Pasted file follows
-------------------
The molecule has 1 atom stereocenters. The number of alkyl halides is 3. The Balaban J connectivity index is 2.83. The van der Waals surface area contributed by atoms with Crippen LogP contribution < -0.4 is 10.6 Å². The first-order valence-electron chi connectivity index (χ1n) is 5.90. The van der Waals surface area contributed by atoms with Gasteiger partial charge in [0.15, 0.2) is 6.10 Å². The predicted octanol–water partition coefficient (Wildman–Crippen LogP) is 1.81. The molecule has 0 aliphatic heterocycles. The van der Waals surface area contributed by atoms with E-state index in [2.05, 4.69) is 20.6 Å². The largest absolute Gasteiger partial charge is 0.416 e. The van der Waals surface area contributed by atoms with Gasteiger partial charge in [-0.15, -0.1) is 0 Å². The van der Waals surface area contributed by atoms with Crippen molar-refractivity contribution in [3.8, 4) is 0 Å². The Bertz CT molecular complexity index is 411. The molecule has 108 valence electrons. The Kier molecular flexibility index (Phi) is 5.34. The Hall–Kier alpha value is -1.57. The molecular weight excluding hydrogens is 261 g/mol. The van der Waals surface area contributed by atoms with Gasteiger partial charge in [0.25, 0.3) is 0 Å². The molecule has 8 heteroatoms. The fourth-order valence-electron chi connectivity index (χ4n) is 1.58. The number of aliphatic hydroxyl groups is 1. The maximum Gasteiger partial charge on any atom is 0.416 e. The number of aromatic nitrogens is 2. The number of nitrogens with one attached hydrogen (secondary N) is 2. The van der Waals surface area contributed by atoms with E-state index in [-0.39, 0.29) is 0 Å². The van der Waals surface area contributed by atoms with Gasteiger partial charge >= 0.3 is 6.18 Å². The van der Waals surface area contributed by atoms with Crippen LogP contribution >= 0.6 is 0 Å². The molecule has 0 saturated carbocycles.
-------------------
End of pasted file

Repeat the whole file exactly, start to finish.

The molecule has 1 atom stereocenters. The number of alkyl halides is 3. The Balaban J connectivity index is 2.83. The van der Waals surface area contributed by atoms with Crippen LogP contribution < -0.4 is 10.6 Å². The first-order valence-electron chi connectivity index (χ1n) is 5.90. The van der Waals surface area contributed by atoms with Gasteiger partial charge in [0.15, 0.2) is 6.10 Å². The predicted octanol–water partition coefficient (Wildman–Crippen LogP) is 1.81. The molecule has 0 aliphatic heterocycles. The van der Waals surface area contributed by atoms with E-state index in [2.05, 4.69) is 20.6 Å². The largest absolute Gasteiger partial charge is 0.416 e. The van der Waals surface area contributed by atoms with Gasteiger partial charge in [-0.15, -0.1) is 0 Å². The van der Waals surface area contributed by atoms with Crippen molar-refractivity contribution in [3.8, 4) is 0 Å². The Bertz CT molecular complexity index is 411. The molecule has 108 valence electrons. The Kier molecular flexibility index (Phi) is 5.34. The Hall–Kier alpha value is -1.57. The molecular weight excluding hydrogens is 261 g/mol. The van der Waals surface area contributed by atoms with Gasteiger partial charge in [0.25, 0.3) is 0 Å². The molecule has 8 heteroatoms. The fourth-order valence-electron chi connectivity index (χ4n) is 1.58. The number of aliphatic hydroxyl groups is 1. The maximum Gasteiger partial charge on any atom is 0.416 e. The number of aromatic nitrogens is 2. The number of nitrogens with one attached hydrogen (secondary N) is 2. The van der Waals surface area contributed by atoms with E-state index in [-0.39, 0.29) is 0 Å². The van der Waals surface area contributed by atoms with Gasteiger partial charge >= 0.3 is 6.18 Å². The van der Waals surface area contributed by atoms with Crippen LogP contribution >= 0.6 is 0 Å². The molecule has 0 saturated carbocycles.